Immunogeno: Protective mechanism for Rift Valley fever in the Democratic Republic of Congo

Author(s): Dr. Cure Georges Tshilenge

Rift Valley fever (RVF) is an acute, fever causing viral disease that affects domestic animals and humans.

In Democratic Republic of Congo (DRC), this pathology is not well documented. No epidemic of the RVF has not been reported but sera samples collected in six provinces surveyed from 2005 to 2006 revealed 14% of apparent prevalence and, high apparent prevalence (20%) of antibodies against RVF virus was reported in Katanga Province during the same survey; this serological evidence was associated with abortions cases in Cattle (Mulumba et al. 2009). Livestock immunisation is important for control of Rift Valley fever virus (RVFV) epidemics; however immunisation of susceptible domestic animals in endemic countries does not protect animals against the clinical disease but prevents the propagation of virus to human population through reduction of the amplification degree in host animals. The humoral immunity is sufficient for protection for animals as well as for humans. The infection caused by RVFV leads to neutralisation of the immunity of the animal (Barnard 1979).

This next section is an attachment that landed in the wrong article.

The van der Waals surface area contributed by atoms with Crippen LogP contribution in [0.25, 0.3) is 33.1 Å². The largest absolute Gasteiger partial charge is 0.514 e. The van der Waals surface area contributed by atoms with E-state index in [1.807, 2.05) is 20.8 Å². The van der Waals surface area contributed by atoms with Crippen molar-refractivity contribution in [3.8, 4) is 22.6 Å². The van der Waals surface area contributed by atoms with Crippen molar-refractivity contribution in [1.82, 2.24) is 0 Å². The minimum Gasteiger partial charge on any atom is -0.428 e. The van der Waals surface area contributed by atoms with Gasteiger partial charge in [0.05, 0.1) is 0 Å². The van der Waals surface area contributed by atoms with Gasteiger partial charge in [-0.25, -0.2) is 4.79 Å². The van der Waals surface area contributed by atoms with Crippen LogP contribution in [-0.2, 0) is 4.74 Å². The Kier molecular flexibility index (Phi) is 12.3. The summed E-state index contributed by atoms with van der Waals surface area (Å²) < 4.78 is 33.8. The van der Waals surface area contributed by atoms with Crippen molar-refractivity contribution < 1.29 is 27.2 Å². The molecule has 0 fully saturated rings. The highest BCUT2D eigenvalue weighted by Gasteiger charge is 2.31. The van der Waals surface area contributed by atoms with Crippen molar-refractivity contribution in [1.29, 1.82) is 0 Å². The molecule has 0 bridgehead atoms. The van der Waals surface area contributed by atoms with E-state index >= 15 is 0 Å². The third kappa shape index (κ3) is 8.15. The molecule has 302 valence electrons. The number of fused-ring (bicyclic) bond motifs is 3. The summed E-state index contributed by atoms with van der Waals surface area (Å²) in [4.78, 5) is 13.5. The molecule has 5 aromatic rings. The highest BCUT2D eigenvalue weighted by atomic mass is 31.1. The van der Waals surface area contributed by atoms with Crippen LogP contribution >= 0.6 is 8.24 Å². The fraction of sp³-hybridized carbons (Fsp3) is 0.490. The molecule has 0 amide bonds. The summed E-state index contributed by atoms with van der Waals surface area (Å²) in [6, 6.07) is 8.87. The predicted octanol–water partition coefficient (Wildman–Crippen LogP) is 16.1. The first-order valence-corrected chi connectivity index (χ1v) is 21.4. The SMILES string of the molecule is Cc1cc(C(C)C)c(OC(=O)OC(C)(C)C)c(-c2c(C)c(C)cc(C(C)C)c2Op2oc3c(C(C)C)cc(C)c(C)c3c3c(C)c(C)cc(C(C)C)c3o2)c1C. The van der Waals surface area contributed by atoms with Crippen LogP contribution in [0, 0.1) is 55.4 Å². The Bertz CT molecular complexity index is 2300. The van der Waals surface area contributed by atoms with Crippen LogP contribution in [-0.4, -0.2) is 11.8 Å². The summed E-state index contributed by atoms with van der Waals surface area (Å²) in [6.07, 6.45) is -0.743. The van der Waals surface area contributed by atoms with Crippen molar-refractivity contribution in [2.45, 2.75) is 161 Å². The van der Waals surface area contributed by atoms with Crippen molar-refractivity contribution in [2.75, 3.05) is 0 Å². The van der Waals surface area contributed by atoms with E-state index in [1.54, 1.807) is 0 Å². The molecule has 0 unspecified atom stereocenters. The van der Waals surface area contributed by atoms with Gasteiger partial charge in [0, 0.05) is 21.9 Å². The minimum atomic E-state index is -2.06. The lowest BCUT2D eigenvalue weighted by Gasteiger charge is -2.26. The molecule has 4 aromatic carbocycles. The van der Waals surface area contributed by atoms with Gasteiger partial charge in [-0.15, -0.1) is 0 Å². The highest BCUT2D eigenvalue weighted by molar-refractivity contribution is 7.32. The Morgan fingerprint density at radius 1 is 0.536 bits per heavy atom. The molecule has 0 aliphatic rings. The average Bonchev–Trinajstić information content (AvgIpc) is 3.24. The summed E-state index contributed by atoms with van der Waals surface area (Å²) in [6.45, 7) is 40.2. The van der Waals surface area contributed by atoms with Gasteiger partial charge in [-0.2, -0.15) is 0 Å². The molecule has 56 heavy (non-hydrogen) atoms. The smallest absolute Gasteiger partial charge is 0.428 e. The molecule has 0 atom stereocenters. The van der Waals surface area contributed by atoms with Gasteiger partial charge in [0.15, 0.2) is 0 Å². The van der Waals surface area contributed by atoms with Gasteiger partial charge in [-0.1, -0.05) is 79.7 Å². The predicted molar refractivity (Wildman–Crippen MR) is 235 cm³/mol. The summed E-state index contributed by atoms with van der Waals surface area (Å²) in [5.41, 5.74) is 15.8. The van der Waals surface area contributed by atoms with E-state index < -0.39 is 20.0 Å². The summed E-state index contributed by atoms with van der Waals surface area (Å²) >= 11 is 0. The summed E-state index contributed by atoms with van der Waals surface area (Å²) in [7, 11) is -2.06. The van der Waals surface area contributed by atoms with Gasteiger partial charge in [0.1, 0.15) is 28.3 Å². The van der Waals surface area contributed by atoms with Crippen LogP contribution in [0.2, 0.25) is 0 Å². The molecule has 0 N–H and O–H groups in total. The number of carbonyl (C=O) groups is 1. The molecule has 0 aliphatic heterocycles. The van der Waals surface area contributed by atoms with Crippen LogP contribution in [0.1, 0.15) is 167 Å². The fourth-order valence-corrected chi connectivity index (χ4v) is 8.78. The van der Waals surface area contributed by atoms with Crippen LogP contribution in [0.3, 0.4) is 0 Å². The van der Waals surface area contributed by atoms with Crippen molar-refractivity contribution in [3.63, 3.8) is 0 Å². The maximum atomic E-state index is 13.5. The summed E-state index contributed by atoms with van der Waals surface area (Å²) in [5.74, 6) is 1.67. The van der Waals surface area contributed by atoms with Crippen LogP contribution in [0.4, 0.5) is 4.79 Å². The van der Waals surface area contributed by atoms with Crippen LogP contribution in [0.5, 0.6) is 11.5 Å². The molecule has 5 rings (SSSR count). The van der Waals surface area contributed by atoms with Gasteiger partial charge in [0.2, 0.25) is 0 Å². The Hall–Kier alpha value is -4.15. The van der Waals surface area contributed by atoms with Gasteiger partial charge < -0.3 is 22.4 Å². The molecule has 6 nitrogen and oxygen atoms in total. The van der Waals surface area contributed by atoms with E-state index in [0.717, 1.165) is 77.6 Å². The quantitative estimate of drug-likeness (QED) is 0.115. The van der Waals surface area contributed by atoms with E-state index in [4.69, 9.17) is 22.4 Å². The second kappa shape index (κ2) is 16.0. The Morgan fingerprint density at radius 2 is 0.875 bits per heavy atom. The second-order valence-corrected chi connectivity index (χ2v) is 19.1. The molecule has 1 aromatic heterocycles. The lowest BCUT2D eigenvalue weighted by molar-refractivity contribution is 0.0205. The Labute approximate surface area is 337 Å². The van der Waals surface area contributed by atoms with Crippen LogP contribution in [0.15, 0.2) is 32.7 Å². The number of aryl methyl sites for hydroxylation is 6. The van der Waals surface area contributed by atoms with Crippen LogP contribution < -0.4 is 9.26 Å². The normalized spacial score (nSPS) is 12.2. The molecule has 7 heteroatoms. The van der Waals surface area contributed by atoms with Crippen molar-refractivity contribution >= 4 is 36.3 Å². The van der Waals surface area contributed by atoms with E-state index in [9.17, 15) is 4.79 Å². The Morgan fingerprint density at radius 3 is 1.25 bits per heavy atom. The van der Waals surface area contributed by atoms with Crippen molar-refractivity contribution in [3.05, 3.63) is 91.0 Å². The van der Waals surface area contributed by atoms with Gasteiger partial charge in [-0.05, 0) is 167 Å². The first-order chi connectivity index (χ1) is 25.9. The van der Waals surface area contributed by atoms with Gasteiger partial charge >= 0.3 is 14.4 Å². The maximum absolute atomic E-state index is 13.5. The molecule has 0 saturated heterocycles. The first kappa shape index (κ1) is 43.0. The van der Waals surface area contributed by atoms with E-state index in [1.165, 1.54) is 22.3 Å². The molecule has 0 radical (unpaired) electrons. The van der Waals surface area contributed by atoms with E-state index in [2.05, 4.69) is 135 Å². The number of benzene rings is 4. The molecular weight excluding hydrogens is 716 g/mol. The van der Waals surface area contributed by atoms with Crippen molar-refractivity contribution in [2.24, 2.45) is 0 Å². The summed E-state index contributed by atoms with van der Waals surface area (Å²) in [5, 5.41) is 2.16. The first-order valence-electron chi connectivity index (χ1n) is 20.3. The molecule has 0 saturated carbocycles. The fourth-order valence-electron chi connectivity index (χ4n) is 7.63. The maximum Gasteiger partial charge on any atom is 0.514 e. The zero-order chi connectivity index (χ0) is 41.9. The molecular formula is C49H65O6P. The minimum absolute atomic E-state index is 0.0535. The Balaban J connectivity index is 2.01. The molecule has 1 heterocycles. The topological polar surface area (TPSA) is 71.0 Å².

Various immunological studies have been made on the characterisation of immune response during RVFV epidemics but, until now several studies have been concentrated on the response of the innate immune particularly based on signal interferon system than the response of the adaptive immune and cell mediated humoral immune. The available information on the immune response related to RVFV does not seem to provide enough information on various mechanisms of the response immune system.

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